Wrong! It’s just the start if you have yet to check out your Insurance options. Know this: motorcyclists cannot operate their bikes on public roads or highways without insurance. There are penalties for riding un-insured, not the least of which is getting ticketed for not having liability insurance. In certain states, such as California, you can’t even purchase a new bike without your insurance lined up.
Let the Insurance Shopping Marathon begin.
Just like Loans, the more you shop around, the better your chances of getting the best insurance rate. There are a billion insurance companies out there, so start by asking your home and auto insurance agent about motorcycle insurance. If the company doesn’t offer it, ask your neighbor with the shiny new Kawi Ninja what company he uses. Search motorcycle websites and forums for rider recommendations. Finally, with your list of ‘A’ and ‘B’ companies on hand, dedicate a day to call as many insurance agents as you can.
But wait!! There are some answers you’ll want to have ready once you’re talking insurance plans and rates with an agent. Here, a little preparation goes a long way in making the best impression (which results in an ideal rate) on an insurance agent. Know what they’ll ask before you pick up the phone.
Just like with Auto insurance, your age and your driving record are key factors. Auto accidents do count when buying motorcycle insurance. If you’re older but a first-time rider, you will likely have a higher rate. However, you might be able to offset that by investing in special DMV or motorcycle classes – just be sure to hang on to your certification for proof.
Working or living in a high crime/ high accident area can affect your rate. Have a plan for how you’ll store the bike. A garage, an alarm, or any other form of security for your parked bike is necessary no matter where you live. A bike that spends most of it’s time in an open, unsecured area is clearly a risk for any insurance company to take on.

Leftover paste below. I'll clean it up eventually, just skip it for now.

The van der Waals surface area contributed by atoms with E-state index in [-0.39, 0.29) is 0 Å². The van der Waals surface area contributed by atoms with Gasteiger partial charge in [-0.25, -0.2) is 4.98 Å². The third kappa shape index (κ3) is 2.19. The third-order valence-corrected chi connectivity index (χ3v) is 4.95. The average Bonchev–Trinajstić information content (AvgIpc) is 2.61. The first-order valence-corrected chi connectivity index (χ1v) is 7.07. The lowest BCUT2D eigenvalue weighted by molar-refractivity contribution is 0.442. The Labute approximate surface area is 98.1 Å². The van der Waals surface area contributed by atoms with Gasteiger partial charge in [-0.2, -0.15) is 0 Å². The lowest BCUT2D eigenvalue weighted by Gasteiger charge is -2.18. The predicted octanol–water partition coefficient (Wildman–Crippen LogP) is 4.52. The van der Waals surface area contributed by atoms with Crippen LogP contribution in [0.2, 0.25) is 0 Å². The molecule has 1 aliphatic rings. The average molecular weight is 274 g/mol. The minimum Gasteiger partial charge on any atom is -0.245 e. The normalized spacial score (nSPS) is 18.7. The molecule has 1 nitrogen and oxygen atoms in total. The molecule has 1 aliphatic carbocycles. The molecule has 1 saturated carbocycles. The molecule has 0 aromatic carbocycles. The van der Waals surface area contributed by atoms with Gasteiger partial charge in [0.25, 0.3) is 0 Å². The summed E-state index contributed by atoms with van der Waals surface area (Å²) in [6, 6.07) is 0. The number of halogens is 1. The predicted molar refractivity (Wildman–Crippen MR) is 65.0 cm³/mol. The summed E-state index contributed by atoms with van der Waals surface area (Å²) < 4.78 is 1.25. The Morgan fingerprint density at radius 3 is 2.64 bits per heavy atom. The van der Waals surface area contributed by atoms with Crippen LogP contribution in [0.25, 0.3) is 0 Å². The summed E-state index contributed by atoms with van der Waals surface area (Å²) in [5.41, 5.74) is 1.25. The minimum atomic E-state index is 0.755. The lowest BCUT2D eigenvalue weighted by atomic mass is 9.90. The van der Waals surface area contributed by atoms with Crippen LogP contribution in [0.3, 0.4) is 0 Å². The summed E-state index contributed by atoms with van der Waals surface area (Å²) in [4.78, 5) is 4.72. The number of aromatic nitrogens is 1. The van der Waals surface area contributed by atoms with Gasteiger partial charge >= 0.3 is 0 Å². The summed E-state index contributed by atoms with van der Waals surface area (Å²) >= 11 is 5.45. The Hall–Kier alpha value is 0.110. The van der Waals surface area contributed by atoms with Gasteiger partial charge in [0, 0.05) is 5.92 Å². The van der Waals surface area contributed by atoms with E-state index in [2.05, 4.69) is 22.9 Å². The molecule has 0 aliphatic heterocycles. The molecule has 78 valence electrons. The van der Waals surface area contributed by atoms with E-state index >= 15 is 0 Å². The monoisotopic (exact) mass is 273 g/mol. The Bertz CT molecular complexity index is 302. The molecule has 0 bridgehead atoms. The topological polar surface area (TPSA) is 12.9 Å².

Just like in auto insurance, that glitzy, brand-spankin’ new model is going to cost more to insure that an older stock bike.
If you live in the part of the country that has a definite riding ‘season’, make this apparent to your agent. By only using your bike for half the year, your mileage stays low and your rate usually will follow suit.
Bear in mind that the rate is not based solely on your bike, but also your lifestyle, your riding habits, and your history. Once that is out of the way, you need to pick an insurance plan.
3rd Party Liability: Insurance that covers other people and their property in the event of an accident that is your fault. Instead of you personally paying for the damage to the other party’s property, your insurance pays the bill. It doesn’t cover damage to you or your property. Most states require you to have at least liability insurance on your bike.
Full Coverage Insurance: (also called “comprehensive”) is available in different amounts, and will cover you and your property in an accident, whether the event was your fault, someone else’s, or “no-fault”. Full coverage also extends to any passengers on your bike present in the accident.
Look into a combination of liability insurance and comprehensive insurance.
This will provide you with the most coverage overall in the event of a mishap.
Essentially, know your basics, know what to expect, and make sure that you understand the details of any insurance package you are purchasing. Although no one wants to get in an accident, they happen to the best of us, and the whole experience can be a lot less painful if you’ve got a good insurance plan to back you up.